By Len Lazarick
Gov. Martin O’Malley told reporters Monday that it is his “hope” and “intent” not to raise taxes in the next four years, despite Republican claims that his budget makes tax hikes necessary next year.
But he refused to make a campaign pledge not to hike state revenues.
“I think it’s irresponsible in a time of war to make that pledge, but I certainly hope I never have to do that again,” he said, referring to the multiple tax increases in a 2007 special session.
In a review of this session of the legislature, O’Malley also said he was surprised to find “less partisan negativity this year.”
He cited the bipartisan coalitions that worked on legislation related to unemployment insurance, Medicaid fraud, child sex predators and a new job creation tax credit.
“I think the partisan acrimony that we heard in the first session has not been there in this session,” he said.
The governor said he would deal with mounting obligations to state retirees if re-elected this fall. He said the state also must come up with a plan to support transportation and deal with the state’s deteriorating bridges and tunnels.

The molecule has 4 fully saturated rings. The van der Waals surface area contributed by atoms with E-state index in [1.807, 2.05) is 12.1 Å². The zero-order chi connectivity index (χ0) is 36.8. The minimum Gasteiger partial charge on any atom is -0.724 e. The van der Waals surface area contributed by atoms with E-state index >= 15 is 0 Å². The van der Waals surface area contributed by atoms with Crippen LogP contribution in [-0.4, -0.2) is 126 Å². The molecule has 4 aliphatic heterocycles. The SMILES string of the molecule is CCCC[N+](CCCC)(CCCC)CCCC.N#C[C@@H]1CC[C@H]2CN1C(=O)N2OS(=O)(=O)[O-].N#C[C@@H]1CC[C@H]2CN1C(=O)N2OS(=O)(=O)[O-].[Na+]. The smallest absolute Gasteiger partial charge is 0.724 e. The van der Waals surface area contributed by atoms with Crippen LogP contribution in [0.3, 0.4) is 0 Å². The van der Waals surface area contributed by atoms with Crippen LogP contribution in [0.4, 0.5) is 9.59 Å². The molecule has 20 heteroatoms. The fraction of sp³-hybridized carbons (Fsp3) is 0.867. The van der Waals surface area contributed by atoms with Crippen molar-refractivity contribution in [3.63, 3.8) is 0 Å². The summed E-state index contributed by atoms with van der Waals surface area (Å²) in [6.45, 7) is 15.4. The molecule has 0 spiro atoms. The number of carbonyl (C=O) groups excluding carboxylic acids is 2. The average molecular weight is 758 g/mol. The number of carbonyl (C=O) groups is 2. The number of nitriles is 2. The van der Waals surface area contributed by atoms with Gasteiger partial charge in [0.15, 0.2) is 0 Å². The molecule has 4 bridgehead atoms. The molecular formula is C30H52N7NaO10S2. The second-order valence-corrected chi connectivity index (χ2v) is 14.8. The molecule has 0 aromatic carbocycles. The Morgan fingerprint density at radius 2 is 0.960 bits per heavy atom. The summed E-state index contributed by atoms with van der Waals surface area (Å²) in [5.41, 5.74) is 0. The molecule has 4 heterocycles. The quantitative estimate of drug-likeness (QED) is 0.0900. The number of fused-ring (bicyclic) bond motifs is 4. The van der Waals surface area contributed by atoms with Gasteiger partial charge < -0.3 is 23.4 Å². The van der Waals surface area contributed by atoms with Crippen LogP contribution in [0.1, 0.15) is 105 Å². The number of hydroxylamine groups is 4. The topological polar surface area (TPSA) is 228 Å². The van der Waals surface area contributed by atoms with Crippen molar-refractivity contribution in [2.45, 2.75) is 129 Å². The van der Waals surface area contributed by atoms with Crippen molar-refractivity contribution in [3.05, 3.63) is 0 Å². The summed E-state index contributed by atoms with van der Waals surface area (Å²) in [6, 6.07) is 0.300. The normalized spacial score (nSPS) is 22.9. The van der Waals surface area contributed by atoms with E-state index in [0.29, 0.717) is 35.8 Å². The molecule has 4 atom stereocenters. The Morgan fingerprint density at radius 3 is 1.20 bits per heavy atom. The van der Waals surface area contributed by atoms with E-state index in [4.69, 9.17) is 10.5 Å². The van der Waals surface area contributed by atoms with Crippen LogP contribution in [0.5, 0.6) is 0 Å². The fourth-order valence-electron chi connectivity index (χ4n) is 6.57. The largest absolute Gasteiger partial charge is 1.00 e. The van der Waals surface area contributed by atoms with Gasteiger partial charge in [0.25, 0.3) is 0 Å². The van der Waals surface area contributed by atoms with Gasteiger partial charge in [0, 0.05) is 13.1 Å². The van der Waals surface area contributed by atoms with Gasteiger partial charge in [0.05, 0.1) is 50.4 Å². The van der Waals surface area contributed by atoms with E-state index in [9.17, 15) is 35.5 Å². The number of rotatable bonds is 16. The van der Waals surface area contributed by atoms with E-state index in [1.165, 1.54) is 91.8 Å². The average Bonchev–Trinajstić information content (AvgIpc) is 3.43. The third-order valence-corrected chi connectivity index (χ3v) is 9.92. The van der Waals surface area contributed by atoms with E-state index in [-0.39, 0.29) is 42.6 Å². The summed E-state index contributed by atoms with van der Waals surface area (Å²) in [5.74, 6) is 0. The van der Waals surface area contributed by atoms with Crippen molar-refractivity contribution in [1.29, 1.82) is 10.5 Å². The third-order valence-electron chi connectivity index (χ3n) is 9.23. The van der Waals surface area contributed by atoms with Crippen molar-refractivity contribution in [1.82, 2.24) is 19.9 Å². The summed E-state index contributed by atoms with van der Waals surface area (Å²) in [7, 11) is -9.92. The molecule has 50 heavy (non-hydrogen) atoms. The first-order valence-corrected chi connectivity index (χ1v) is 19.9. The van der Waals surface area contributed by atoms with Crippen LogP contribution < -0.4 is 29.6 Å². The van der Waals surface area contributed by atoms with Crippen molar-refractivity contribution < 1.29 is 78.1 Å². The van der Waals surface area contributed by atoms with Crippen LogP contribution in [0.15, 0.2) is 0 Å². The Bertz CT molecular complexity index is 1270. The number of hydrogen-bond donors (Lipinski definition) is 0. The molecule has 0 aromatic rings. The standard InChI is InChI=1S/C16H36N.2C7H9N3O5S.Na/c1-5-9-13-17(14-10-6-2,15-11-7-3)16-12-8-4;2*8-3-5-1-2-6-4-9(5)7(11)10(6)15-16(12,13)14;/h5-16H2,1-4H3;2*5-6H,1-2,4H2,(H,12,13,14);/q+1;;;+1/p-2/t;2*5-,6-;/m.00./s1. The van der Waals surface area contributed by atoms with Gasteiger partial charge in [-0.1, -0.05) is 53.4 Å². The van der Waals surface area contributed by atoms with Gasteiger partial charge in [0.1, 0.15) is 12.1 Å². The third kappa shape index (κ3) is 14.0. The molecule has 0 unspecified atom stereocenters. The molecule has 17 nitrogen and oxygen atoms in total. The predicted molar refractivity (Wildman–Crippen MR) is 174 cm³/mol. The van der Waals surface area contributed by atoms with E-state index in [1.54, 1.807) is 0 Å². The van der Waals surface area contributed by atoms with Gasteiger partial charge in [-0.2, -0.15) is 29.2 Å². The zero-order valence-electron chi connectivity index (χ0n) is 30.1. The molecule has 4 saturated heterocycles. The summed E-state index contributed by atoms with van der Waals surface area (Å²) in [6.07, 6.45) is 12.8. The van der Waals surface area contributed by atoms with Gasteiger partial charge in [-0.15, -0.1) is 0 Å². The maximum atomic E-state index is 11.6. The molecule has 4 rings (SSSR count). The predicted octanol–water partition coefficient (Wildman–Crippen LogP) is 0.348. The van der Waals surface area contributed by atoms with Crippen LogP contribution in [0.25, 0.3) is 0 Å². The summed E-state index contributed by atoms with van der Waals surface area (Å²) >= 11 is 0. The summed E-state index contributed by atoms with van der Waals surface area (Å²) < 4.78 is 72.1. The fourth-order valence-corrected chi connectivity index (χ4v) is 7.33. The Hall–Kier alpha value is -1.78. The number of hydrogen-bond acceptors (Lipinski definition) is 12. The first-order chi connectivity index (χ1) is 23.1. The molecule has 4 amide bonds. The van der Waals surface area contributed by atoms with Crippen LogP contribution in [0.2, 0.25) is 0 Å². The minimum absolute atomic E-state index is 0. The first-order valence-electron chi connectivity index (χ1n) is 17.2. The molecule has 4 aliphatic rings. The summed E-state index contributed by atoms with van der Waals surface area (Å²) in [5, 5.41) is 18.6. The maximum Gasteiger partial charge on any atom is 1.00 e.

But O’Malley, who has had to cut the budget repeatedly in the face of falling revenues, said he had the “informed hope” that March revenues might actually show “a slight uptick,” perhaps in the order of .6 percent. That would be the first increase in months.
A lot of future spending depends on “how quickly the economy comes back in Maryland,” he said.
“We could be facing a couple more years of even more severe cuts,” O’Malley said. “We’ve proven ourselves capable of making those tough decisions.”
Among those tough decisions have been three state years of mandatory furloughs for state employees, essentially temporary pay cuts.
“It’s not unusual for and certainly understandable for state employees to approach me and say I really don’t like these furloughs. I answer them honestly and quickly that I like layoffs even worse,” O’Malley said.